The Grove Family

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The Grove Family
Created byRoland and Michael Pertwee
Starring
Country of originUnited Kingdom
Original language(s)English
No. of series1
No. of episodes147
Production
Producer(s)John Warrington
Running time15 minutes (April 1954–September 1955)
30 minutes (September 1955–June 1957)[1]
Release
Original networkBBC
Picture format405-line black-and-white
Audio formatMono
Original release9 April 1954 (1954-04-09) –
28 June 1957 (1957-06-28)

The Grove Family was a British television series soap opera, generally regarded as the first of its kind broadcast in the UK,[2] made and broadcast by the BBC Television Service from 1954 to 1957. The series concerned the life of the family of the title, who were named after the BBC's Lime Grove Studios where the programme was made.

The programme was written by Roland and Michael Pertwee, the father and elder brother respectively of actor Jon Pertwee. As was common for British television at the time, the series was broadcast live and very few episodes survive in the archives: only three of the original 148 episodes.[3] One of the few surviving shows was transmitted on BBC Four during 2004. A movie version produced during 1955 by the Butchers company, written by the Pertwees and featuring the television cast, exists as an example of the series.[4] The movie was titled It's a Great Day, and shown on the Talking Pictures TV channel in July 2017. During 1954, The Grove Family was viewed by almost a quarter of British people with a television.[2]

The show was reportedly brought to an end when, after three years' writing, the Pertwees' request for a break was refused by the BBC, with the Corporation preferring to cancel the popular series altogether.[5]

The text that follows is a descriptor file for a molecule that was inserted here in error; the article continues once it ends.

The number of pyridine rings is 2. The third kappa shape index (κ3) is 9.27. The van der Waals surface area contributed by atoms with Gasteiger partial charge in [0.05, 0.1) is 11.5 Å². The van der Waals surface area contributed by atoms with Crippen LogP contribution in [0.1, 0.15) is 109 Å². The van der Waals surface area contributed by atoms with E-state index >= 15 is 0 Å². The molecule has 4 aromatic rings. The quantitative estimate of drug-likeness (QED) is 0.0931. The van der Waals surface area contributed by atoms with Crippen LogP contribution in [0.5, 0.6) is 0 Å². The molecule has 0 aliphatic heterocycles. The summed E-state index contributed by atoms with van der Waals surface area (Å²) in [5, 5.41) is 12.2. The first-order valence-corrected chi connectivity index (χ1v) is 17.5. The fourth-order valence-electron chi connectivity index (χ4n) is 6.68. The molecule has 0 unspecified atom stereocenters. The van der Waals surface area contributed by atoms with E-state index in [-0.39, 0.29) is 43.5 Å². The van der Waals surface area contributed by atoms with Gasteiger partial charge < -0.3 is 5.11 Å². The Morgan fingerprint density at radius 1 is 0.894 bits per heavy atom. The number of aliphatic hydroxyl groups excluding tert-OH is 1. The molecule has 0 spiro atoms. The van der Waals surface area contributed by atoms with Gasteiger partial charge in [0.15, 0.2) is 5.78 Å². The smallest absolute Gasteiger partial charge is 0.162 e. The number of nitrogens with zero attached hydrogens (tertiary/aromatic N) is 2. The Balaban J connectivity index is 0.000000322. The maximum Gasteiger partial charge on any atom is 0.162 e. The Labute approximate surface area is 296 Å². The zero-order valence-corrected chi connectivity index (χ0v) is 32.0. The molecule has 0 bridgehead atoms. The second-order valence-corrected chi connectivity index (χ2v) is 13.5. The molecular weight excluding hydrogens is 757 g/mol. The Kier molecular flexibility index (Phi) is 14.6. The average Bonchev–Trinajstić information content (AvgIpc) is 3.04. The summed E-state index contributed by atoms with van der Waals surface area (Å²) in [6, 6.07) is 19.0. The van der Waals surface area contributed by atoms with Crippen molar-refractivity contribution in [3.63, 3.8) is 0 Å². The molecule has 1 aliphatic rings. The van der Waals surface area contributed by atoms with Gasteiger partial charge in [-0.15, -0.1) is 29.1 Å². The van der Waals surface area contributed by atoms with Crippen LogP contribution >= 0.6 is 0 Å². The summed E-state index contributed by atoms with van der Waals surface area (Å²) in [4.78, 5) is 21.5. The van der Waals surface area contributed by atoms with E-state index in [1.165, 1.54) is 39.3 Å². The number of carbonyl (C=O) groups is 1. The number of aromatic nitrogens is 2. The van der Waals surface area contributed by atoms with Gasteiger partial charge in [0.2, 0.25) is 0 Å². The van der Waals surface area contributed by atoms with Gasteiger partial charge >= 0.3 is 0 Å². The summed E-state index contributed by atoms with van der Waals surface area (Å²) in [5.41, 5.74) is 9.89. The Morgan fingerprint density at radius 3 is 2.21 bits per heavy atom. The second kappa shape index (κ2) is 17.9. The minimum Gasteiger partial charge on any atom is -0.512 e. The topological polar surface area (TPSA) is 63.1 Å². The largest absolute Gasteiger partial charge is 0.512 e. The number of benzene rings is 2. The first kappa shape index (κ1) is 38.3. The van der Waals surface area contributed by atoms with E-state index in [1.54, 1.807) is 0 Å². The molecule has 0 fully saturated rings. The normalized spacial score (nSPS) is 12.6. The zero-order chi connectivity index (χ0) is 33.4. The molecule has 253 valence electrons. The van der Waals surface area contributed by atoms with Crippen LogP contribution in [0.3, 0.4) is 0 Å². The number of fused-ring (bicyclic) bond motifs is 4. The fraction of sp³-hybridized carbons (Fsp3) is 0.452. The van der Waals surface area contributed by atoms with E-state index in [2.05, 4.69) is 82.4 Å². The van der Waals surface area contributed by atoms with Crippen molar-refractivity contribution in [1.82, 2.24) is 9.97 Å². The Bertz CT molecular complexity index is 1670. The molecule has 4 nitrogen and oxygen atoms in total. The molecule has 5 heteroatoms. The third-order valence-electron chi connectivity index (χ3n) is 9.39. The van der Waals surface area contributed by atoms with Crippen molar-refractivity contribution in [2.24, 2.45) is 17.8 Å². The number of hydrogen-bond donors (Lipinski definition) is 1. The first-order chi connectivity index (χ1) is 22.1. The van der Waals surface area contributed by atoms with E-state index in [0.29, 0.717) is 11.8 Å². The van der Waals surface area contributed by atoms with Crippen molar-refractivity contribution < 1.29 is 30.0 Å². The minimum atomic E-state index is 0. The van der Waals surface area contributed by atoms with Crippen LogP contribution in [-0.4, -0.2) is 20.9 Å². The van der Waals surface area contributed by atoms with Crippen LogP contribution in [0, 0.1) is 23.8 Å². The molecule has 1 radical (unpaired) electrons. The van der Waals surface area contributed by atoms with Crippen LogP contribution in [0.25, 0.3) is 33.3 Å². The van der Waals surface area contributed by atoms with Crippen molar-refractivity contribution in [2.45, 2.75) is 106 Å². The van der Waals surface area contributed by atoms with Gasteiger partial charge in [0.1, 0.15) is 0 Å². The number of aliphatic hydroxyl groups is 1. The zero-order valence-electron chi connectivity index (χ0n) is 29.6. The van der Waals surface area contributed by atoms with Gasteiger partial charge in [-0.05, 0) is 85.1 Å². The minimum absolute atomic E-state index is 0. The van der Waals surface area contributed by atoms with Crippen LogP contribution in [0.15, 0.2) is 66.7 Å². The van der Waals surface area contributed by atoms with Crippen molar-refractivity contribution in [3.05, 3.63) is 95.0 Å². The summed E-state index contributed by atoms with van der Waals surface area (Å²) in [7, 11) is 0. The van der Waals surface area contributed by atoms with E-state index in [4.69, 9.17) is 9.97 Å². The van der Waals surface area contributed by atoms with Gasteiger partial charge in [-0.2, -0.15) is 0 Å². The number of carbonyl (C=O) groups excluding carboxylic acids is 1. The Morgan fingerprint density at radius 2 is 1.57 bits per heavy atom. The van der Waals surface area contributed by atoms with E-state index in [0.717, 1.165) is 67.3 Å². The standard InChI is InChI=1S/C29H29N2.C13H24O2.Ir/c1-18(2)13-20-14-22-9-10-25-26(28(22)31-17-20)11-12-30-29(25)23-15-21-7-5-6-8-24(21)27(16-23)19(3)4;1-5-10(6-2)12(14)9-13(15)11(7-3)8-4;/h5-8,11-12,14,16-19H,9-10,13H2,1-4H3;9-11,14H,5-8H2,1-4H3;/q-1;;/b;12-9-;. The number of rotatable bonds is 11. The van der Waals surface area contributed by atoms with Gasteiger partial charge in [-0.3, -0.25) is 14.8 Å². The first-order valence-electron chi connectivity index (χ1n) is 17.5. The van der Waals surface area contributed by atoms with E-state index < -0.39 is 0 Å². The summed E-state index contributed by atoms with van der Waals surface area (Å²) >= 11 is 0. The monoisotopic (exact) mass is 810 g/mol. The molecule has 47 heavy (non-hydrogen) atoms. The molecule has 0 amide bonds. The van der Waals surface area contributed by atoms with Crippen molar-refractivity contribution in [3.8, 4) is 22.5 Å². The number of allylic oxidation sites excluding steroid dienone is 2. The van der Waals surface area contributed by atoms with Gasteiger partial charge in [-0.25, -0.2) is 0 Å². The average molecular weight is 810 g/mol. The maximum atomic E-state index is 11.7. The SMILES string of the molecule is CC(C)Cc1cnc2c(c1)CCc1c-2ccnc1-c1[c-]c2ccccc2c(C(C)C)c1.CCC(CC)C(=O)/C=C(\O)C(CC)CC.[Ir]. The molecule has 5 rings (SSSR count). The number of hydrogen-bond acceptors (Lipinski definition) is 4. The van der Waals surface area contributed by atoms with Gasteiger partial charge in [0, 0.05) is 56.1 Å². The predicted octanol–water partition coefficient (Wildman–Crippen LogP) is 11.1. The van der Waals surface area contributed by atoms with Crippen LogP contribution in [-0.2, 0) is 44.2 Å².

Peter Bryant, who featured as Jack Grove, later became a script editor and producer of the BBC science fiction series Doctor Who.[6] Christopher Beeny, who plays a teenager in this show, later featured in the series Upstairs, Downstairs (1971–75), and actress Ruth Dunning (Gladys Grove) later won a BAFTA award for her work on Armchair Theatre.[7][8]

During 1991, during a special day of programming on BBC2 to commemorate the closing of Lime Grove, a new edition of the programme was shown: a modern production of one of the original scripts with the roles filled by popular television soap opera actors of the time including Leslie Grantham, Anna Wing, Sue Johnston, Nick Berry, Sally Ann Matthews as well as Paul Parris and Kellie Bright.[9]

Plot[edit]

The lower middle-class Grove family live in the London suburb of Hendon.[10] Patriarch Bob Grove is a builder, allowing the show to demonstrate basic home security.[11] He lives with his mother, his wife, and their four children. The first episode shows the family making their last mortgage payment, and over the course of the series Bob tries to grow his business and attain prosperity in postwar Britain. The fourth episode shows Gran buying the family a television set, a sign of the new consumerism.[1]

Principal cast[edit]

See also[edit]

References[edit]

  1. ^ a b Laing, Stuart (7 November 1986). "Representations of Working-Class Life 1957–1964". Macmillan International Higher Education – via Google Books.
  2. ^ a b "Grove Family, The (1954–57)". BFI Screenonline. Retrieved 2 January 2013.
  3. ^ "Lost UK TV Shows – The Grove Family". lostshows.com. Retrieved 30 December 2009.
  4. ^ "It's a Great Day – review - cast and crew, movie star rating and where to watch film on TV and online". Radio Times.
  5. ^ Evans, Jeff (2003). The Penguin TV Companion, 2nd edition. London: Penguin. p. 308. ISBN 0141012218.
  6. ^ "BBC - Doctor Who Classic Episode Guide - Season 4". www.bbc.co.uk.
  7. ^ "BFI Screenonline: Upstairs, Downstairs (1971-75)". www.screenonline.org.uk.
  8. ^ "BAFTA Awards". awards.bafta.org.
  9. ^ "The Grove Family (1991)". BFI.
  10. ^ Cooke, L. (18 October 2013). "Style in British Television Drama". Springer – via Google Books.
  11. ^ "BFI Screenonline: Grove Family, The (1954-57)". www.screenonline.org.uk.

External links[edit]